Anyway, there's no limit to what Congress can do to intrude in people's lives. And I'd point out to my friend from Georgia, liberals are constantly
on the protection of bedroom privacy rights. I really thought that once they fully examined the potential effect of ObamaCare, they would be standing down here with you and me and my other friends hear, Louisiana, Georgia, they'd be out here saying, wait a minute. If the government has the right to order us to do or not do acts or buy or not buy products for the sole purpose of bringing down the costs of health care, there are studies that say some certain relational activities create more risk for health care problems than others, so if this is true, the Federal Government would have the right not only to invade the kitchen and the bathroom, but head straight to the bedroom and dictate people's rights.
I didn't want to go there, and I felt like once we found out that Chief Justice Roberts makes clear, this is a penalty, not a tax, it violates the Commerce Clause to force people to buy a product like this, you would think that would be the end of it.
But then Chief Justice Roberts goes on, and it doesn't make sense because then he begins to say, well, it violates the Commerce Clause, but does it violate the Tax-and-Spend Clause?
And then he goes through and makes a case for saying, it's not a penalty, it's a tax. And he's already told us that the best way to tell what it is is to look what Congress called it. And I think, in this case, not only look what Congress called it, look at what the President called it.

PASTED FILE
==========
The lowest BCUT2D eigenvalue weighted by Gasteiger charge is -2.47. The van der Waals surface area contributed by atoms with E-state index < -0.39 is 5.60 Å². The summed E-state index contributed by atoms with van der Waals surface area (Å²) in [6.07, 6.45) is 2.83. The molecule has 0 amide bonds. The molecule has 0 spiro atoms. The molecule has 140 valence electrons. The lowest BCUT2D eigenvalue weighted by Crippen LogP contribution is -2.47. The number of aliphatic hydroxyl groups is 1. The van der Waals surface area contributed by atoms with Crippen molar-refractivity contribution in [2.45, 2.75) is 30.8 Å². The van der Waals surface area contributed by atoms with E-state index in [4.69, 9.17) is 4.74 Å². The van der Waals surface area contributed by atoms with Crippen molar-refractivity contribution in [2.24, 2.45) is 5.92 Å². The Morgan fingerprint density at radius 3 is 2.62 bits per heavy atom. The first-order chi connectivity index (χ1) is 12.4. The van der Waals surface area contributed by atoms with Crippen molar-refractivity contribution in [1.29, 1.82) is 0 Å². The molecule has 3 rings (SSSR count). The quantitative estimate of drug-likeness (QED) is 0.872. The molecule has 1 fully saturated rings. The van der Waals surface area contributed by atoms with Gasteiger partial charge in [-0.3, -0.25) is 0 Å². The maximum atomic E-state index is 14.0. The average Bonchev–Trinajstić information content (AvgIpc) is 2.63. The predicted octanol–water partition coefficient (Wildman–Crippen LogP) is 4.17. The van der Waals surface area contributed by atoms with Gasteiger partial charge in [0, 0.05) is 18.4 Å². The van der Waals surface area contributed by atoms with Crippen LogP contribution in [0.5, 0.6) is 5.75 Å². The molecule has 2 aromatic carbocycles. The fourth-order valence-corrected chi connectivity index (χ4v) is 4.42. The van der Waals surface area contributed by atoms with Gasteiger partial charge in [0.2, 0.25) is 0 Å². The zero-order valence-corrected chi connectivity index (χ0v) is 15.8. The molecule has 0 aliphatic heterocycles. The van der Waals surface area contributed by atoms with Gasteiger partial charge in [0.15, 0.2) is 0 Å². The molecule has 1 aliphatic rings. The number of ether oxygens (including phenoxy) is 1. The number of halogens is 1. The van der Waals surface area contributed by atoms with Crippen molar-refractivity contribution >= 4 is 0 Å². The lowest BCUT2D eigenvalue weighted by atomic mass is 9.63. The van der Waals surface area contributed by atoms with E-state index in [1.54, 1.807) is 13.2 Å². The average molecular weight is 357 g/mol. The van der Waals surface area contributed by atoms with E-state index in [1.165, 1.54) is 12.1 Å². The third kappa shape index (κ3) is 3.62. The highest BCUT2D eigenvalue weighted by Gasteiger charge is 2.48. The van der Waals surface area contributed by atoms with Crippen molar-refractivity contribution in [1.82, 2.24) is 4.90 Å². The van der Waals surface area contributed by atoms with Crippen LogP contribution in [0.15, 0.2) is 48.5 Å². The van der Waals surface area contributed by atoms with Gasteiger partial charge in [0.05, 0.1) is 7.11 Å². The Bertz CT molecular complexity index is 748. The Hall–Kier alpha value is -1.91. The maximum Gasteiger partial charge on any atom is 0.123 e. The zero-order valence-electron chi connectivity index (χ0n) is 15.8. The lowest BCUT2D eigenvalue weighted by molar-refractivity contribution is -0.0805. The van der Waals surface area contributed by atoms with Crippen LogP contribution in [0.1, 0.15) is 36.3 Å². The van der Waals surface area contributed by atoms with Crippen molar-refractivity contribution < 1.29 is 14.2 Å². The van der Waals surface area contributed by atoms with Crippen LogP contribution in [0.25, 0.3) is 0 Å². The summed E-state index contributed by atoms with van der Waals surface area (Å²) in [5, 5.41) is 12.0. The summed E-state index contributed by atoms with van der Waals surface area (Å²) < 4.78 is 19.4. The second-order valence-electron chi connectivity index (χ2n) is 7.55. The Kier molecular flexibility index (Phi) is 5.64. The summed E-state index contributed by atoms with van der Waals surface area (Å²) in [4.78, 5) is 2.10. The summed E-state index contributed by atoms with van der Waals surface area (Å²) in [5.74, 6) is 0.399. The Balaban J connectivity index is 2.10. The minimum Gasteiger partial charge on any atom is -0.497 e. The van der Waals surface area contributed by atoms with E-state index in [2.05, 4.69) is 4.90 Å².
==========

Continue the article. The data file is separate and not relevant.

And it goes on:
I just happen to have a partial excerpt or an excerpt from the transcript of a show the President did with his friend, George Stephanopolous. And Stephanopolous is asking him about it and said, you know, under this mandate, the government's forcing people to spend money, fining you if you don't. How is that not a tax?
Well, President Obama goes on and he lays out all this weak gibberish, and eventually gets--Stephanopolous interrupts him and says, okay, that may be, but it's still a tax increase. And the President said, that's not true, George. For us to say that you've got to take responsibility to get health insurance is absolutely not a tax increase.
The President also says, nobody considers that a tax increase.
He's not done making clear the will of the Congress and of the President, who pushed this bill to make it his shining bill that he had passed through Congress. Stephanopolous goes on and says, I want to check for myself, but your critics say it's a tax increase. President Obama says, my critics say everything is a tax increase.
Stephanopolous: But you reject that it's a tax increase.
President Obama says, I absolutely reject that notion. Not a tax increase.